@Fair Economist: That has been another aspect of late adulthood I relish. I write how I speak, and wherever the prepositions land, they land. No one is grading me anymore.

  78. 78
    Fair Economist says:

    @germy: AP version of hostage negotiations: “Hostage negotiators continue to resist suggested executions.”

  79. 79
    Ohio Mom says:

    @JAFD: I missed the thread where you asked for good wishes and healing energy. Consider them sent, along with the advice to consider getting a second opinion.

  80. 80
    piratedan says:

    the bigger question is how come no one is ever plussed these days….

  81. 81
    A Ghost To Most says:

    @CaseyL: What?

  82. 82
    Ceci n est pas mon nym says:

    @Cole’s Parents:

    “Here’s your scrambled eggs” [explained below] is still a joke in our house. But getting closer to reality all the time.

    The source:
    Elderly husband and wife are watching TV. After awhile, the husband gets up and heads for the kitchen, saying “I’m going to get some ice cream.” The wife says “Get some for me too. And put strawberries on it.”
    Husband is gone for a long time. When he finally comes out, he hands her a plate. “Here’s your scrambled eggs.”
    She stares at it before asking, “But where’s my toast?”

  83. 83
    raven says:

    @Ceci n est pas mon nym: You know ever since I had a stroke people like to tell me stroke jokes.

  84. 84
    germy says:

    @Fair Economist:
    “Family of hostage uncooperative, some say.”

  85. 85
    Yarrow says:

    @Ohio Mom: LOL. I get it. Too bad you don’t live in a warmer area where when it gets below 65 degrees everyone puts on a jacket.

  86. 86
    catclub says:

    @Fair Economist: But, “That is a conceit I shall not put up with,up with, motherfucker.” is fine.

  87. 87
    Yarrow says:

    @WereBear: Completely disagree with you on that. Having Chuck and Nancy as the two giving the Dem response emphasized that Congress is a co-equal branch of government. This was not a SOTU response. It was a response as the heads of the Democratic party in the co-equal branch of government. It was the smart move.

  88. 88
    bemused says:

    trump words of wisdom: a drone doesn’t stop thousands of people coming through.

  89. 89
    WereBear says:

    @Yarrow: I agree, actually.

    But then, I’m weird: I respond more to facts than officialdom :) But I am a mutant minority when it comes to the total US population.

  90. 90
    catclub says:

    @Fair Economist: But if you say: “That is a conceit I shall not put up with, motherfucker.” …
    all good.
    ignore the previous attempt to type this thought.

  91. 91
    dmsilev says:

    @Betty Cracker:

    A highwayman holds a pistol to my ear, and mutters through his teeth, “Stand and deliver, or I shall kill you, and then you will be a murderer!”

    (from Lincoln’s Cooper Union Address, in case anyone doesn’t recognize it)

  92. 92
    Kdaug says:

    @Ohio Mom: Not sure how the Voight-Kamph will turn out on this one’s.

  93. 93
    Kdaug says:

    @catclub: To be fair, any sentence that ends in “motherfucker” is likely already past the point of giving a shit about grammer

  94. 94
    Yarrow says:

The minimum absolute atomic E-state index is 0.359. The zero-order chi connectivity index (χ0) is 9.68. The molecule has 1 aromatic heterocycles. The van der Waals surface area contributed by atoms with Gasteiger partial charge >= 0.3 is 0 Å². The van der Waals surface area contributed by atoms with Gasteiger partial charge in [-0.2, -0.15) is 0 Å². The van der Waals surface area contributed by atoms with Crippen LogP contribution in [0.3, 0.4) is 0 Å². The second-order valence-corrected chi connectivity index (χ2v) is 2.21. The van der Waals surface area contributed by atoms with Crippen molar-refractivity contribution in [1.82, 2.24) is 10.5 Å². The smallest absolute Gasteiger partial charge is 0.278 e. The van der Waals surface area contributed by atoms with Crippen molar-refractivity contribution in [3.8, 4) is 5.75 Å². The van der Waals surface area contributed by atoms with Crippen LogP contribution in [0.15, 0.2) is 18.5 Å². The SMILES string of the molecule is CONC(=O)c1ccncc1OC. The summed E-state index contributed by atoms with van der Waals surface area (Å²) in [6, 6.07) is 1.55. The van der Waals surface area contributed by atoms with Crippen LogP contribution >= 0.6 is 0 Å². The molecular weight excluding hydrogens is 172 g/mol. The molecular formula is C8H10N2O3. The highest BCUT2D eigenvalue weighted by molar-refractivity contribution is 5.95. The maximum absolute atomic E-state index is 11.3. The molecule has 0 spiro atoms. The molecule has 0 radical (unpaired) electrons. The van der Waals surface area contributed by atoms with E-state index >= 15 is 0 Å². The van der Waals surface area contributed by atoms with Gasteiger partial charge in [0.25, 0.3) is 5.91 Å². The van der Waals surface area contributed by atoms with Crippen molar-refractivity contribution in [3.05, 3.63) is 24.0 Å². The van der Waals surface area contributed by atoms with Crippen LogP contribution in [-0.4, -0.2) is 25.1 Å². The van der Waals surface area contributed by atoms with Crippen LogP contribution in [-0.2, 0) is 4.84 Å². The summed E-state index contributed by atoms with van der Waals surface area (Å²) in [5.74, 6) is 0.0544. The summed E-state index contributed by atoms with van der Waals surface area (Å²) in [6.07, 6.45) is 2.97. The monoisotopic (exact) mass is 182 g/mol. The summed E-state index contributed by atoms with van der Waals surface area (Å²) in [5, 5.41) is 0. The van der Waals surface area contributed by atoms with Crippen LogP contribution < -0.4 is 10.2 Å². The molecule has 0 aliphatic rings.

Interesting to see this broken out.

    Last night’s Democratic response (9:15-9:30) outrated the POTUS address (9-9:15) by +26% on CNN, +15% on MSNBC, +3% on ABC. POTUS speech outrated Dem response by +3% on CBS.

    The two rated equally on NBC, FOX, FNC.
    — Michael Mulvihill (@mulvihill79) January 9, 2019

  95. 95
    sukabi says:

    father surgically cleaning every square inch of the house, muttering “there’s hair everywhere” the entire time. No one is safe, and the morning ritual for the Cole pets includes a vigorous brushing

    I think I know why there’s hair everywhere.

    Is there a shaded OUTSIDE place to brush the pets?

  96. 96
    sukabi says:

    @Cheryl Rofer: or they get it and they are doing their part to shift the responsibility off drumpf. you know, how team players do.

    Their political team is letting everyone know where their political biases lie.

  97. 97
    Gravenstone says:

    @germy: Um, the Dem plan is pretty clear. No. Fucking. Money. For. WALL!

    No reason to propose anything different. Fuck off AP.

  98. 98
    catclub says:

    @sukabi: The fur call is coming from inside the house.

  99. 99
    Elizabelle says:

    @sukabi: Good point. It’s not like the beach house in in Alaska.

  100. 100
    Elizabelle says:

    @Yarrow: Please note that NBC is right there as Fox World Lite.

    That’s what I have thought for a while now.

  101. 101
    J R in WV says:


    …she … happily refers to “the below chart,”…

    She can’t just do “The chart below”???? What’s wrong with her!??

  102. 102
    JanieM says:

    @J R in WV: Not sure how far your tongue is planted in your cheek (if at all), but whatever is wrong with her is wrong with a lot of the people I work with and otherwise edit for. On the other hand, I’ve never seen it outside a business context, so I think it belongs to that dialect called businessese, along with such gems as “thought leader.”

  103. 103
    Sab says:

    @geg6: Not a pushup. You don’t go up and down. You just go up and then stay there all stiff like a board. Extremely boring until you arms start to shake. You are supposed to gradually build up until you can hold yourself in that pose for minutes at a time.

  104. 104
    WaterGirl says:

    @SiubhanDuinne: I love that you caught that!

  105. 105
    sukabi says:

    @geg6: not a pushup, as there is no up down up down — just static “your body is straight as a board”

    Should have read all the way down…Sab got there first. 😀

  106. 106
    Sister Rail Gun of Warm Humanitarianism says:

    I would point out that RBG does both pushups and front and side planks in her workouts.

  107. 107
    RSA says:


    the bigger question is how come no one is ever plussed these days….

    P.G. Wodehouse: “I could see that, if not actually disgruntled, he was far from being gruntled.”

  108. 108
    gvg says:

    You know, I like home improvement a lot more than exercise lingo. I assumed planking meant flooring in the current trend of very large boards, but not one person before me on this thread suggested that.